My beloved son,
If you are reading this, then you know that I have taken no steps to alter the succession. Whether that will be my conscious decision or whether fate will intervene to take that decision from my hands is unknown as I write this. Perhaps that is for the best, for it frees me to say the words that are in my heart and in my mind, unencumbered by any foreknowledge of what may transpire.
As I look at the familiar handwriting, tears well in my eyes, causing the words on the page to blur. No less a blur are the events of the past week. It’s hard even to remember that a mere nine days ago I was enjoying a pleasant holiday with family and friends at my parents’ country manor. It’s still difficult to take in the fact that, despite all our efforts, Ralf has taken his vengeance by taking my father’s life.
For one thing I’m grateful – that I was there at the end and that he knew I was holding his hand as he passed into the next world. After he took his last breath, the silence in the room seemed to last an eternity. No one moved for a very long time. Finally, the bishop had no choice. He stepped to the side of the chair where I sat next to my father’s bedside. Placing his hand on my shoulder and looking across the bed at my uncle Rupert, he said very quietly, “I have no special instructions.”
In our tradition, the king’s will is lodged with the bishop for safekeeping in the vaults of the church. A king may specify the succession for two generations in his will. If he does so, he provides the bishop with a separate document of special instructions to be read and acted upon before the next king is declared. If he doesn’t, the rules of primogeniture apply.
The bishop stepped back to the head of the bed and turned to address the room. Quietly, but with great authority, he intoned those dreadful words of transition. “The King is dead.” Then, looking directly at my elder brother, John, “Long live the King.” Rupert and I each made our way to the new king and delivered the ancient pledge of loyalty.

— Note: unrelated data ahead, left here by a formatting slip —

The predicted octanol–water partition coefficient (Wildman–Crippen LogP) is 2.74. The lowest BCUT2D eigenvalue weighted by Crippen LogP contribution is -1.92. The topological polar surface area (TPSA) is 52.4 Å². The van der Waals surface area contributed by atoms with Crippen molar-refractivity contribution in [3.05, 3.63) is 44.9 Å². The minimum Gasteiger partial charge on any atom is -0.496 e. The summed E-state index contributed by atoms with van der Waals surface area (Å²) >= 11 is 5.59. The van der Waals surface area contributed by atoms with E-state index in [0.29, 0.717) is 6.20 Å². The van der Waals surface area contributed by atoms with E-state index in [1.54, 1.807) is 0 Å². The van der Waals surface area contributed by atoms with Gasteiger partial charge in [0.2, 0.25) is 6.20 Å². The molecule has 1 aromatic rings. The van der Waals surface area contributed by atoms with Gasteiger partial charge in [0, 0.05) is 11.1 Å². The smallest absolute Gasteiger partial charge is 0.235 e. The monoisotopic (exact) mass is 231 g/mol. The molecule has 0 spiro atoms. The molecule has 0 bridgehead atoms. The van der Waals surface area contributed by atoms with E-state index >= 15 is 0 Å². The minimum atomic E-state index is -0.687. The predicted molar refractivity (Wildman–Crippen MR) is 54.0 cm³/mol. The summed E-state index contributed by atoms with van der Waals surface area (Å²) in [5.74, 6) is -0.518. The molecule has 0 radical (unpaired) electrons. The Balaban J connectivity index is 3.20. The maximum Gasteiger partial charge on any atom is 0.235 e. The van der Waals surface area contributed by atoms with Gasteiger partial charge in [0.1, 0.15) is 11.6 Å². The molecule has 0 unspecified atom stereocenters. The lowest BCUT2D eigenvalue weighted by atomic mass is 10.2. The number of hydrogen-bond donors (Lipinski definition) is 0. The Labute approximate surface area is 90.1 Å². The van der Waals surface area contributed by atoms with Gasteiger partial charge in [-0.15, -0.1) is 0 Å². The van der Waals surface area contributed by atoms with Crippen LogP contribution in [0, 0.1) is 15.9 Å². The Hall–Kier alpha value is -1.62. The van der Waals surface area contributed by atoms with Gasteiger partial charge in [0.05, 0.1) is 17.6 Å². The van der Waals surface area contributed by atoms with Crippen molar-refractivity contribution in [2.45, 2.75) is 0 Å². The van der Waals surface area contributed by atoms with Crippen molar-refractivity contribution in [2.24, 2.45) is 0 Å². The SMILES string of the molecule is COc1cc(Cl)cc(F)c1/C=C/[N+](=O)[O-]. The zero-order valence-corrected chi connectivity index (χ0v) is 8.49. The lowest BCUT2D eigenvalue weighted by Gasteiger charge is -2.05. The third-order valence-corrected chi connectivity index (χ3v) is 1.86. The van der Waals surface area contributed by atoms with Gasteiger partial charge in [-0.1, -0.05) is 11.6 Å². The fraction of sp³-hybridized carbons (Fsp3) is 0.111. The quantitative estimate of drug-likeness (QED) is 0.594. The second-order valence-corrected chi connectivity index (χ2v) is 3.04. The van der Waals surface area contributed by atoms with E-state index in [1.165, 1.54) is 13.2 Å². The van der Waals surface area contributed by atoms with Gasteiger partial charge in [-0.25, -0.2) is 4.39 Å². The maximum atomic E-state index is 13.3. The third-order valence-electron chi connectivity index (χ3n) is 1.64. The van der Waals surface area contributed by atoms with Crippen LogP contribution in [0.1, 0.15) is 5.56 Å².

A state of affairs that so many had tried and so much had been done to forestall was now upon us. My brother is ill-suited by temperament, intellect, and attitude to be king – a fact of which we were all reminded as we watched his response to the bishop’s words and our pledges. He held his head high, looking down his nose to accept our pledges rather than deigning to bend his neck. His chest puffed out like a peacock seeking a mate . . . so much that one could easily imagine the tail feathers fanned out in grandiose display behind him.
He then gave the bishop what seemed to me a rather menacing look. Undaunted, the bishop moved slowly to the door that exits into the private reception room where the lords of the kingdom were gathered. Opening the door, he once again intoned those fateful words, and John walked into the outer room, followed by the rest of us. At almost the same instant, the opposite door opened and Gwen, my wife, rushed to my side, followed by Richard, one of my four great friends since childhood, all sons of hereditary lords of the realm. Richard and Laurence are heirs to the Devereux and Montfort domains, respectively. Phillip has already become Lord Thorssen, his father having perished alongside King Harold when their party was mistaken for the advance guard of a rebel force during an unfortunate expedition in the Kingdom Across the Southern Sea. Alone among my mates, Samuel Ernle will never be a lord, being the third son in his father’s large family; but he’s distinguished himself in the knighthood, most recently as Captain of the King’s Own Guard.
The lords made their pledges, which John accepted with the same haughty demeanor he’d shown to me and our uncle. “Devereux,” he addressed the first lord of the realm in a commanding tone. “We’ll have the funeral two days hence and the coronation the day after.”
Lord Devereux couldn’t suppress his look of complete astonishment. “With all due respect, Your Grace,” he began.
And then my mother completely lost her composure – something I don’t believe I’ve ever seen in my entire life. “Nooooooooo,” she wailed, running to John and beating on his chest with her palms. “No, no, no, no, no. You can’t do that. He was your father. He was our king. He deserves your respect.”